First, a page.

- Try to get ahead of pitfalls, ask a lot of questions.
- Sometimes designer will talk with a developer just to make sure to identify and avoid any technical hotspots.
- Customer interviews if needed
Handoff the design
- Output — Low fidelity mockup, usually handed off with a screen recording, this is shared with client to capture any last pitfalls or miscommunication.
- We try to time-box each design iteration to just a couple hours.
3. Initial Client Review
- We shoot an email with the mockups and screen recording attached, just to be sure we are all on the same page.
- If there's tweaks we make a new low-fidelity design where it's still cheap.
- Client lays out "Must haves" and "nice to haves"
4. Estimate and Plan
- Once we are in alignment on the overall trajectory of the feature, Mockups and client context is handed over to a developer.
- Developer reviews the functionality, jobs to be done, user stories etc and attempts to estimate the work.
- This is the point where we break the work down into quantifiable, assignable "user stories" related to the feature.
- Plan the technical approach
- Keys to estimating more accurately
- Look at history
- Break things down smaller
- Think about all "Contexts" and "States"
5. Client Approval
- We have designs, we have estimated user stories.
- Here's the point where we can give ranges of hours and get a firmer list of "Must haves" and "nice to haves"
- Client gives us a go / no go on user stories.
- Again — Customer interviews if needed to be more confident in scope setting.
Question 2: How do you decide when a feature is in scope vs. out of scope?
- Each step chips away at the scope, Example: in design, if we can't name things, it goes back to a pitch. In the estimates if it's too expensive it goes back to design.
Question 3: Talk about a time when planning failed and scope creep was real. How do you think this could have been prevented?
So recent and painful.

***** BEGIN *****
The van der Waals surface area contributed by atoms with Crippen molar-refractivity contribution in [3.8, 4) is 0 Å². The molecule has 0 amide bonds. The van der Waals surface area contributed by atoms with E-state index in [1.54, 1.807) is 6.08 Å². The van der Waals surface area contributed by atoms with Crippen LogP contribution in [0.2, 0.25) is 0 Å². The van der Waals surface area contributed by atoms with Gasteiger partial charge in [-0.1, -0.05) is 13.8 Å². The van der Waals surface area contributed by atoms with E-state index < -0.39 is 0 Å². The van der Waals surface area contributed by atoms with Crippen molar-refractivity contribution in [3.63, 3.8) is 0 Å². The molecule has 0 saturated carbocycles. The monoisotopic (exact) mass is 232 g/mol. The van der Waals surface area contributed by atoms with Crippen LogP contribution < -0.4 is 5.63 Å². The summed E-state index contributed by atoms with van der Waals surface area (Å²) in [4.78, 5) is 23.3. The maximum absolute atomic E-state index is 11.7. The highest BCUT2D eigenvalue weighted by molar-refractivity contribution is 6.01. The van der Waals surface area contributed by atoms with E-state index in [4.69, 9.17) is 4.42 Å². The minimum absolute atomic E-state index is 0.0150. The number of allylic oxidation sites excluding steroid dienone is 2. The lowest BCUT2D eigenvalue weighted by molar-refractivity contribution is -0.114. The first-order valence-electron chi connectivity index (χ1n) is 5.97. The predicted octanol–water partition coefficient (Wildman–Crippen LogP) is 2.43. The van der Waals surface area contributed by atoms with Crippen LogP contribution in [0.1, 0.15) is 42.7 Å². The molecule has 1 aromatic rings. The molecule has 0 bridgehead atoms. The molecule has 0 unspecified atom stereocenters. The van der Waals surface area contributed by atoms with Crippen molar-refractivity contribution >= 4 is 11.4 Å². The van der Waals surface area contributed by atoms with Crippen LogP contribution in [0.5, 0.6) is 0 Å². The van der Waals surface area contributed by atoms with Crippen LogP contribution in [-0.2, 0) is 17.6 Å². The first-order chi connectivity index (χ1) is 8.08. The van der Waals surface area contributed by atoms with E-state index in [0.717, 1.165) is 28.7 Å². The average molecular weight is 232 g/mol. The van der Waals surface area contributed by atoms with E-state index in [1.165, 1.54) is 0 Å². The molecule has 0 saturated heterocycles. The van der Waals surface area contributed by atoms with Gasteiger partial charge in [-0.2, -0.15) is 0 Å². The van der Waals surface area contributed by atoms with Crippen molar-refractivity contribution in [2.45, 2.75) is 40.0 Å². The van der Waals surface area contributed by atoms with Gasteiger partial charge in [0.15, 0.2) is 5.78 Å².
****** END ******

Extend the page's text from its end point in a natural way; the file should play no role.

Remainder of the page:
- Client reached out wanting to build a huge WebApp.
- I recommended we take a 3 weeks to refine the design, set a scope, basic feature list, basically this process. I gave very rough ballpark numbers of timelines and costs without having a feature list locked down.
- Client pushed hard to just get started, not define any of the work upfront, preached "Agile" — We got started with essentially no plan.
- Scope creep was massive, and scope within features. Example: Photo and file attachments in the messaging tool before a single use was using the messaging tool.
- Spent way too much time on functionality that was thrown out the window.
- Bottom line — client spent 4x my initial estimates, project went twice as long and they still don't have a working product.
Closing thoughts on planning
- Planning is people, planning takes time and intention.
- XP: Compromise Scope, not quality, time or cost. "Lowering the quality of your work doesn't eliminate the work, it just shifts it later... creates the illusion of progress... you pay in reduced satisfaction and damaged relationships"
- XP: Use past facts to guide estimates, not your gut.
- XP: Don't try to over-optimize planning, "You can't automate relationships"
- Our agency Project management overhead is about 15% of the project cost. Very real, very needed.